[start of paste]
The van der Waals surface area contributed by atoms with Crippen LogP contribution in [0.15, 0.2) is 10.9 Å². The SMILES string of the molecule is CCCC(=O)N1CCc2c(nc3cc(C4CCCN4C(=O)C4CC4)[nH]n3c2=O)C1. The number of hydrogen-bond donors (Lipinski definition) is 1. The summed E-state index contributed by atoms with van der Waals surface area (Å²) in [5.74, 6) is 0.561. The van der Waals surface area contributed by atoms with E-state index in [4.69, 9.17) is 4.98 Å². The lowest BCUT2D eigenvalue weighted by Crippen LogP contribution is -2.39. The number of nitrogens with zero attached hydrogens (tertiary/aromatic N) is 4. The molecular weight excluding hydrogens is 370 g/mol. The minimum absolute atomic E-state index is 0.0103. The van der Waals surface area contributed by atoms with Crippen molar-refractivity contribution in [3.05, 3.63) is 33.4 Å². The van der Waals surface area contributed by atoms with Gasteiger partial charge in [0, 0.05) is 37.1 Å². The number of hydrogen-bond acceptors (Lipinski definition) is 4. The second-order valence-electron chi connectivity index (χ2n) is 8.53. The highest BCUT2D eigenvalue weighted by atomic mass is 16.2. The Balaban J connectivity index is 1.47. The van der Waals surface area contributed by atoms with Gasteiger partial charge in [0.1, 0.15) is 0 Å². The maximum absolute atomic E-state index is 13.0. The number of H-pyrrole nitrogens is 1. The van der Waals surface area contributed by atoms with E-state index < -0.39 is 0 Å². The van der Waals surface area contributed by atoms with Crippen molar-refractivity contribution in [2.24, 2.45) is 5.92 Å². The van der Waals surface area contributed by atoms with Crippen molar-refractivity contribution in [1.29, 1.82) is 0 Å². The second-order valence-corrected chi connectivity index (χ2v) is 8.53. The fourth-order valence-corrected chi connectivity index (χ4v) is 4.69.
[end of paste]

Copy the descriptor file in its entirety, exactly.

The van der Waals surface area contributed by atoms with Crippen LogP contribution in [0.15, 0.2) is 10.9 Å². The SMILES string of the molecule is CCCC(=O)N1CCc2c(nc3cc(C4CCCN4C(=O)C4CC4)[nH]n3c2=O)C1. The number of hydrogen-bond donors (Lipinski definition) is 1. The summed E-state index contributed by atoms with van der Waals surface area (Å²) in [5.74, 6) is 0.561. The van der Waals surface area contributed by atoms with E-state index in [4.69, 9.17) is 4.98 Å². The lowest BCUT2D eigenvalue weighted by Crippen LogP contribution is -2.39. The number of nitrogens with zero attached hydrogens (tertiary/aromatic N) is 4. The molecular weight excluding hydrogens is 370 g/mol. The minimum absolute atomic E-state index is 0.0103. The van der Waals surface area contributed by atoms with Crippen molar-refractivity contribution in [3.05, 3.63) is 33.4 Å². The van der Waals surface area contributed by atoms with Gasteiger partial charge in [0, 0.05) is 37.1 Å². The number of hydrogen-bond acceptors (Lipinski definition) is 4. The second-order valence-electron chi connectivity index (χ2n) is 8.53. The highest BCUT2D eigenvalue weighted by atomic mass is 16.2. The Balaban J connectivity index is 1.47. The van der Waals surface area contributed by atoms with Gasteiger partial charge in [0.1, 0.15) is 0 Å². The maximum absolute atomic E-state index is 13.0. The number of H-pyrrole nitrogens is 1. The van der Waals surface area contributed by atoms with E-state index < -0.39 is 0 Å². The van der Waals surface area contributed by atoms with Crippen molar-refractivity contribution in [2.24, 2.45) is 5.92 Å². The van der Waals surface area contributed by atoms with Crippen molar-refractivity contribution in [1.29, 1.82) is 0 Å². The second-order valence-corrected chi connectivity index (χ2v) is 8.53. The fourth-order valence-corrected chi connectivity index (χ4v) is 4.69.